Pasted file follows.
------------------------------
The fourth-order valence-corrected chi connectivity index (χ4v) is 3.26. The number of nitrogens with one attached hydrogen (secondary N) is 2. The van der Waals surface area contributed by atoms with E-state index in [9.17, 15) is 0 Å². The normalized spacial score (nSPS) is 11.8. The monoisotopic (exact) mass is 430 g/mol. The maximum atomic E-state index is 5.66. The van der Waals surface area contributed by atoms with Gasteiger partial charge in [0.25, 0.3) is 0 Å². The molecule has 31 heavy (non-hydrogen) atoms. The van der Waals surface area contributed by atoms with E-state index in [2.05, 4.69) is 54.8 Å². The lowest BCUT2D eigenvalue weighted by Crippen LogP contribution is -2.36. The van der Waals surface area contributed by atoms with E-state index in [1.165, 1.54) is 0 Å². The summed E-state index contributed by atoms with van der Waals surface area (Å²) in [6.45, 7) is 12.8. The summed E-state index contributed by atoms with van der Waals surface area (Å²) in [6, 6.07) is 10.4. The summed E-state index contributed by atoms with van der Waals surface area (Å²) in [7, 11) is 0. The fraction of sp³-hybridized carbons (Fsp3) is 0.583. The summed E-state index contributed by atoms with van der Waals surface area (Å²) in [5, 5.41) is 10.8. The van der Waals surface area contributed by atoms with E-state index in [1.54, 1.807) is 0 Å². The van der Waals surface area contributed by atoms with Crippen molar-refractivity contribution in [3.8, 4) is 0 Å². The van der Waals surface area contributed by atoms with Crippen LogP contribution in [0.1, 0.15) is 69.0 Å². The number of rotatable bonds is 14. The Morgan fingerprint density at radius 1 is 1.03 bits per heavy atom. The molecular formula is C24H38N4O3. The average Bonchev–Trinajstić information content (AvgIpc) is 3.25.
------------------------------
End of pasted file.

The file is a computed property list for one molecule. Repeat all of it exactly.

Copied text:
The fourth-order valence-corrected chi connectivity index (χ4v) is 3.26. The number of nitrogens with one attached hydrogen (secondary N) is 2. The van der Waals surface area contributed by atoms with E-state index in [9.17, 15) is 0 Å². The normalized spacial score (nSPS) is 11.8. The monoisotopic (exact) mass is 430 g/mol. The maximum atomic E-state index is 5.66. The van der Waals surface area contributed by atoms with Gasteiger partial charge in [0.25, 0.3) is 0 Å². The molecule has 31 heavy (non-hydrogen) atoms. The van der Waals surface area contributed by atoms with E-state index in [2.05, 4.69) is 54.8 Å². The lowest BCUT2D eigenvalue weighted by Crippen LogP contribution is -2.36. The van der Waals surface area contributed by atoms with E-state index in [1.165, 1.54) is 0 Å². The summed E-state index contributed by atoms with van der Waals surface area (Å²) in [6.45, 7) is 12.8. The summed E-state index contributed by atoms with van der Waals surface area (Å²) in [6, 6.07) is 10.4. The summed E-state index contributed by atoms with van der Waals surface area (Å²) in [7, 11) is 0. The fraction of sp³-hybridized carbons (Fsp3) is 0.583. The summed E-state index contributed by atoms with van der Waals surface area (Å²) in [5, 5.41) is 10.8. The van der Waals surface area contributed by atoms with E-state index in [1.54, 1.807) is 0 Å². The van der Waals surface area contributed by atoms with Crippen molar-refractivity contribution in [3.8, 4) is 0 Å². The van der Waals surface area contributed by atoms with Crippen LogP contribution in [0.1, 0.15) is 69.0 Å². The number of rotatable bonds is 14. The Morgan fingerprint density at radius 1 is 1.03 bits per heavy atom. The molecular formula is C24H38N4O3. The average Bonchev–Trinajstić information content (AvgIpc) is 3.25.